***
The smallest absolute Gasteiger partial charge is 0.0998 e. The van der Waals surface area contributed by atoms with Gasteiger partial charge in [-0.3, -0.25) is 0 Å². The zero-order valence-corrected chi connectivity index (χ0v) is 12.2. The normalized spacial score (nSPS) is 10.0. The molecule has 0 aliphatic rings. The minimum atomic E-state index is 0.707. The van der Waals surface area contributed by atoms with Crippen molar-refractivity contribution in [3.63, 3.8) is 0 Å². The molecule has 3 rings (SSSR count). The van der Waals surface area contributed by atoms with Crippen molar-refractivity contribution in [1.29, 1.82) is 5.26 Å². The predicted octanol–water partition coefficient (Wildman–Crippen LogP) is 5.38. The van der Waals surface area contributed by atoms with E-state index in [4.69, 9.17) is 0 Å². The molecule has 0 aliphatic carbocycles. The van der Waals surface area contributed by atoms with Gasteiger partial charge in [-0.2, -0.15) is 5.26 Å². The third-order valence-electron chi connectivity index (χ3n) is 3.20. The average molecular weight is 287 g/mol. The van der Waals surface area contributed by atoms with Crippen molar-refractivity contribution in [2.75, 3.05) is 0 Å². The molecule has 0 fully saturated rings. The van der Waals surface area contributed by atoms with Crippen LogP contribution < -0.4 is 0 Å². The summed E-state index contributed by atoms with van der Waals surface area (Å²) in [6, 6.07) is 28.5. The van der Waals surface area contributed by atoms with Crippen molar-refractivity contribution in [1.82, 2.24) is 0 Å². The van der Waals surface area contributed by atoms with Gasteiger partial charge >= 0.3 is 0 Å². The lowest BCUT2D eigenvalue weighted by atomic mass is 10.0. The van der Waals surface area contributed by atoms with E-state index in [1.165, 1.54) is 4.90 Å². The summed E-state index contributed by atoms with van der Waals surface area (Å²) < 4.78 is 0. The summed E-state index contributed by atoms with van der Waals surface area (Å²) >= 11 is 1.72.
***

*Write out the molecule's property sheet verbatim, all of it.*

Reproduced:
The smallest absolute Gasteiger partial charge is 0.0998 e. The van der Waals surface area contributed by atoms with Gasteiger partial charge in [-0.3, -0.25) is 0 Å². The zero-order valence-corrected chi connectivity index (χ0v) is 12.2. The normalized spacial score (nSPS) is 10.0. The molecule has 0 aliphatic rings. The minimum atomic E-state index is 0.707. The van der Waals surface area contributed by atoms with Crippen molar-refractivity contribution in [3.63, 3.8) is 0 Å². The molecule has 3 rings (SSSR count). The van der Waals surface area contributed by atoms with Crippen molar-refractivity contribution in [1.29, 1.82) is 5.26 Å². The predicted octanol–water partition coefficient (Wildman–Crippen LogP) is 5.38. The van der Waals surface area contributed by atoms with E-state index in [4.69, 9.17) is 0 Å². The molecule has 0 aliphatic carbocycles. The van der Waals surface area contributed by atoms with Gasteiger partial charge in [-0.2, -0.15) is 5.26 Å². The third-order valence-electron chi connectivity index (χ3n) is 3.20. The average molecular weight is 287 g/mol. The van der Waals surface area contributed by atoms with Crippen molar-refractivity contribution in [2.75, 3.05) is 0 Å². The molecule has 0 fully saturated rings. The van der Waals surface area contributed by atoms with Crippen LogP contribution < -0.4 is 0 Å². The summed E-state index contributed by atoms with van der Waals surface area (Å²) in [6, 6.07) is 28.5. The van der Waals surface area contributed by atoms with Crippen molar-refractivity contribution in [1.82, 2.24) is 0 Å². The van der Waals surface area contributed by atoms with Gasteiger partial charge >= 0.3 is 0 Å². The lowest BCUT2D eigenvalue weighted by atomic mass is 10.0. The van der Waals surface area contributed by atoms with E-state index in [1.165, 1.54) is 4.90 Å². The summed E-state index contributed by atoms with van der Waals surface area (Å²) < 4.78 is 0. The summed E-state index contributed by atoms with van der Waals surface area (Å²) >= 11 is 1.72.